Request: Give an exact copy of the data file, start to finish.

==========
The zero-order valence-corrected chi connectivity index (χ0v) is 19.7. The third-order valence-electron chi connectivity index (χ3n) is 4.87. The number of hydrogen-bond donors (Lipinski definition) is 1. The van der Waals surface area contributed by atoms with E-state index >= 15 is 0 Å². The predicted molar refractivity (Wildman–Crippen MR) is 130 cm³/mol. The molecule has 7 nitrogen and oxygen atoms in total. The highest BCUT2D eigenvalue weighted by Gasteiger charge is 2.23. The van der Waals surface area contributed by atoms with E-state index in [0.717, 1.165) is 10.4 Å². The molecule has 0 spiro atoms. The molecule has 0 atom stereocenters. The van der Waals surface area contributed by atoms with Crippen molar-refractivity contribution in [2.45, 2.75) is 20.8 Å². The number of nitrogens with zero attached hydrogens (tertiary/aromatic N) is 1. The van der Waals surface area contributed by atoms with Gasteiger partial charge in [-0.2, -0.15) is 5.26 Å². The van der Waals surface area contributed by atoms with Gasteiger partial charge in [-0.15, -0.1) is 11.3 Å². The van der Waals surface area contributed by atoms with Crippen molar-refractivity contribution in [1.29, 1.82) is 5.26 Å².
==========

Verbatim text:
The zero-order valence-corrected chi connectivity index (χ0v) is 19.7. The third-order valence-electron chi connectivity index (χ3n) is 4.87. The number of hydrogen-bond donors (Lipinski definition) is 1. The van der Waals surface area contributed by atoms with E-state index >= 15 is 0 Å². The predicted molar refractivity (Wildman–Crippen MR) is 130 cm³/mol. The molecule has 7 nitrogen and oxygen atoms in total. The highest BCUT2D eigenvalue weighted by Gasteiger charge is 2.23. The van der Waals surface area contributed by atoms with E-state index in [0.717, 1.165) is 10.4 Å². The molecule has 0 spiro atoms. The molecule has 0 atom stereocenters. The van der Waals surface area contributed by atoms with Crippen molar-refractivity contribution in [2.45, 2.75) is 20.8 Å². The number of nitrogens with zero attached hydrogens (tertiary/aromatic N) is 1. The van der Waals surface area contributed by atoms with Gasteiger partial charge in [-0.2, -0.15) is 5.26 Å². The van der Waals surface area contributed by atoms with Gasteiger partial charge in [-0.15, -0.1) is 11.3 Å². The van der Waals surface area contributed by atoms with Crippen molar-refractivity contribution in [1.29, 1.82) is 5.26 Å².